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January 12, 2007
Herbal Supplements Fail to Relieve Menopause Symptoms
As research began to reveal the risks of menopausal hormone therapy, women started turning to alternatives, including herbal supplements like black cohosh, to try to control hot flashes and other symptoms of menopause. A recent study, however, found that several herbal treatments containing black cohosh failed to relieve symptoms in postmenopausal women or those approaching menopause.
Women who seek alternative therapies for menopausal symptoms may believe they're safe and effective, but most of these alternatives haven't been extensively tested. The Herbal Alternatives (HALT) for Menopause Study was funded by NIH's National Institute on Aging and National Center for Complementary and Alternative Medicine to test herbal alternatives to menopausal hormone therapy. Dr. Katherine M. Newton and her colleagues at the Seattle-based Group Health Center for Health Studies studied 351 women between the ages of 45 and 55. All were experiencing at least two hot flashes and/or night sweats daily at the start of the study. The women were approaching menopause (missed at least one menstrual cycle in the preceding 12 months), in the midst of the menopause transition, or postmenopausal (had no menstrual cycle in at least 12 months).
The participants were randomly assigned to receive one of five therapies: black cohosh; a multibotanical supplement (including black cohosh, alfalfa, boron, chaste tree, dong quai, false unicorn, licorice, oats, pomegranate and Siberian ginseng); a multibotanical supplement plus diet counseling to eat more foods containing soy; menopausal hormone therapy (estrogen with or without progestin); or a placebo (with no drug or supplement). The women met with clinic staff at three, six and 12 months after the beginning of the study and received monthly telephone calls from study nurses.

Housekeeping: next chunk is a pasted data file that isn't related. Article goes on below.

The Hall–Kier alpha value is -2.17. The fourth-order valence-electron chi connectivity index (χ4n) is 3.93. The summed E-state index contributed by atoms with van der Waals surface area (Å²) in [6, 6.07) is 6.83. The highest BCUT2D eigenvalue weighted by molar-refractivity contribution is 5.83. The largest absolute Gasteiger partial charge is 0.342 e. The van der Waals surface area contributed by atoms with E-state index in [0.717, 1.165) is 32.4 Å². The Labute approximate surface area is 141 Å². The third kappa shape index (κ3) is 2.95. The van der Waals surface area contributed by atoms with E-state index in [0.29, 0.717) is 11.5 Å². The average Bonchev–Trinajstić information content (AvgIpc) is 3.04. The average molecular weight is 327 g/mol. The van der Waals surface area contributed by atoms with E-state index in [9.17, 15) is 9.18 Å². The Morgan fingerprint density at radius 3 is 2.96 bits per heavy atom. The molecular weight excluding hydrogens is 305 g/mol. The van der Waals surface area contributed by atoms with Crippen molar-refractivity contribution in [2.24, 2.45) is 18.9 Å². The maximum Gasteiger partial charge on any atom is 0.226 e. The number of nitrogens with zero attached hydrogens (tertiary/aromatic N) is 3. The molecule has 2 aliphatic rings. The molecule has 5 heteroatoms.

The researchers found no significant difference between the numbers of daily hot flashes or night sweats in any of the herbal supplement groups when compared to the placebo group. However, after one year, the average difference in symptoms between the menopausal hormone therapy and placebo group was significant —about four fewer symptoms per day for the women receiving hormones. The findings were reported in the December 19, 2006, issue of Annals of Internal Medicine.
The study shows that black cohosh, alone or with the other herbs, doesn’t reduce menopausal hot flashes. The researchers note that many alternative medicine practitioners use a “whole-person approach,” counseling patients about diet, exercise and emotional issues related to menopause. This study didn’t replicate that approach, but rather highlights the importance of studying the herbs themselves using well-designed research to determine if they are effective. With this information, women and their doctors can have more meaningful discussions of alternative approaches to relieving menopause-related symptoms.